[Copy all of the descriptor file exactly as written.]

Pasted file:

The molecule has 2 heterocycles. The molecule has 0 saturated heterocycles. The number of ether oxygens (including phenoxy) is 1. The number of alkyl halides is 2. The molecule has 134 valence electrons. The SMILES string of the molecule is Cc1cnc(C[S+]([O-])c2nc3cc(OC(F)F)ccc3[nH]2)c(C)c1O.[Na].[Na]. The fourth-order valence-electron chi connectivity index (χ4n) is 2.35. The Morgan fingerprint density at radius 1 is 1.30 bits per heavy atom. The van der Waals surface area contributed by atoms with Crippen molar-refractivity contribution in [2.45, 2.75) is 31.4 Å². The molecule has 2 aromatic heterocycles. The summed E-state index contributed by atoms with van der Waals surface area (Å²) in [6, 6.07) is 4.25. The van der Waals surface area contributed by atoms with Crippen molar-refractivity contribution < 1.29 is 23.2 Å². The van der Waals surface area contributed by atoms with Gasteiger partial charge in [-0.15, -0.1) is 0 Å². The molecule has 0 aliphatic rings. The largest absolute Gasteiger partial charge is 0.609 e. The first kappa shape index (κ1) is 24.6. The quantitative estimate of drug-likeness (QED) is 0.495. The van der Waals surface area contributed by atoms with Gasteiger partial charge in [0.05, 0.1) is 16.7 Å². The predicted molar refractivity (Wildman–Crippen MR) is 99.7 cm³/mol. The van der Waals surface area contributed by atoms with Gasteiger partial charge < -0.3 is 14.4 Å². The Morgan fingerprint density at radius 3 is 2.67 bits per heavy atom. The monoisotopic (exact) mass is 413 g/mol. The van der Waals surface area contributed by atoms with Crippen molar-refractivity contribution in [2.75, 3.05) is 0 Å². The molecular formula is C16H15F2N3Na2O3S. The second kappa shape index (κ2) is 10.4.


The molecule has 2 heterocycles. The molecule has 0 saturated heterocycles. The number of ether oxygens (including phenoxy) is 1. The number of alkyl halides is 2. The molecule has 134 valence electrons. The SMILES string of the molecule is Cc1cnc(C[S+]([O-])c2nc3cc(OC(F)F)ccc3[nH]2)c(C)c1O.[Na].[Na]. The fourth-order valence-electron chi connectivity index (χ4n) is 2.35. The Morgan fingerprint density at radius 1 is 1.30 bits per heavy atom. The van der Waals surface area contributed by atoms with Crippen molar-refractivity contribution in [2.45, 2.75) is 31.4 Å². The molecule has 2 aromatic heterocycles. The summed E-state index contributed by atoms with van der Waals surface area (Å²) in [6, 6.07) is 4.25. The van der Waals surface area contributed by atoms with Crippen molar-refractivity contribution < 1.29 is 23.2 Å². The van der Waals surface area contributed by atoms with Gasteiger partial charge in [-0.15, -0.1) is 0 Å². The molecule has 0 aliphatic rings. The largest absolute Gasteiger partial charge is 0.609 e. The first kappa shape index (κ1) is 24.6. The quantitative estimate of drug-likeness (QED) is 0.495. The van der Waals surface area contributed by atoms with Gasteiger partial charge in [0.05, 0.1) is 16.7 Å². The predicted molar refractivity (Wildman–Crippen MR) is 99.7 cm³/mol. The van der Waals surface area contributed by atoms with Gasteiger partial charge < -0.3 is 14.4 Å². The Morgan fingerprint density at radius 3 is 2.67 bits per heavy atom. The monoisotopic (exact) mass is 413 g/mol. The van der Waals surface area contributed by atoms with Crippen molar-refractivity contribution in [2.75, 3.05) is 0 Å². The molecular formula is C16H15F2N3Na2O3S. The second kappa shape index (κ2) is 10.4.